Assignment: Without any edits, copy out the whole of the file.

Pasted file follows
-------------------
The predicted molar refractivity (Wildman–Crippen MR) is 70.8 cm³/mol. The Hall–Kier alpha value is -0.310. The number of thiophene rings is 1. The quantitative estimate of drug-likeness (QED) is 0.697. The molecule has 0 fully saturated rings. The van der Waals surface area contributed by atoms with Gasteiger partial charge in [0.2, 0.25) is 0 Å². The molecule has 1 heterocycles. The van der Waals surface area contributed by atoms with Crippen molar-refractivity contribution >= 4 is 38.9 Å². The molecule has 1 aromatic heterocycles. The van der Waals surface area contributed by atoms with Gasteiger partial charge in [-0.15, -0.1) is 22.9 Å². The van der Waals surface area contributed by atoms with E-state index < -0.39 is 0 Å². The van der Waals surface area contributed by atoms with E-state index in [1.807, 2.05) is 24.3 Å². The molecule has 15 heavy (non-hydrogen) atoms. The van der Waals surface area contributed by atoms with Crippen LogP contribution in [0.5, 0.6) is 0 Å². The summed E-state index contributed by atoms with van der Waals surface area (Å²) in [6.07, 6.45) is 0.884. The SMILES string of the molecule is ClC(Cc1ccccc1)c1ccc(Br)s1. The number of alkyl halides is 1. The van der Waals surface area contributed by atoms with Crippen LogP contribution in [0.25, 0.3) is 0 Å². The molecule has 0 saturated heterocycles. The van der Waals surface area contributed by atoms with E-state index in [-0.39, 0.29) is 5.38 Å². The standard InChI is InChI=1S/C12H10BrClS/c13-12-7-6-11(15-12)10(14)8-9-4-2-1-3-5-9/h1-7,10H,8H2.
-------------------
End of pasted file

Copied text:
The predicted molar refractivity (Wildman–Crippen MR) is 70.8 cm³/mol. The Hall–Kier alpha value is -0.310. The number of thiophene rings is 1. The quantitative estimate of drug-likeness (QED) is 0.697. The molecule has 0 fully saturated rings. The van der Waals surface area contributed by atoms with Gasteiger partial charge in [0.2, 0.25) is 0 Å². The molecule has 1 heterocycles. The van der Waals surface area contributed by atoms with Crippen molar-refractivity contribution >= 4 is 38.9 Å². The molecule has 1 aromatic heterocycles. The van der Waals surface area contributed by atoms with Gasteiger partial charge in [-0.15, -0.1) is 22.9 Å². The van der Waals surface area contributed by atoms with E-state index < -0.39 is 0 Å². The van der Waals surface area contributed by atoms with E-state index in [1.807, 2.05) is 24.3 Å². The molecule has 15 heavy (non-hydrogen) atoms. The van der Waals surface area contributed by atoms with Crippen LogP contribution in [0.5, 0.6) is 0 Å². The summed E-state index contributed by atoms with van der Waals surface area (Å²) in [6.07, 6.45) is 0.884. The SMILES string of the molecule is ClC(Cc1ccccc1)c1ccc(Br)s1. The number of alkyl halides is 1. The van der Waals surface area contributed by atoms with Crippen LogP contribution in [0.25, 0.3) is 0 Å². The molecule has 0 saturated heterocycles. The van der Waals surface area contributed by atoms with E-state index in [-0.39, 0.29) is 5.38 Å². The standard InChI is InChI=1S/C12H10BrClS/c13-12-7-6-11(15-12)10(14)8-9-4-2-1-3-5-9/h1-7,10H,8H2.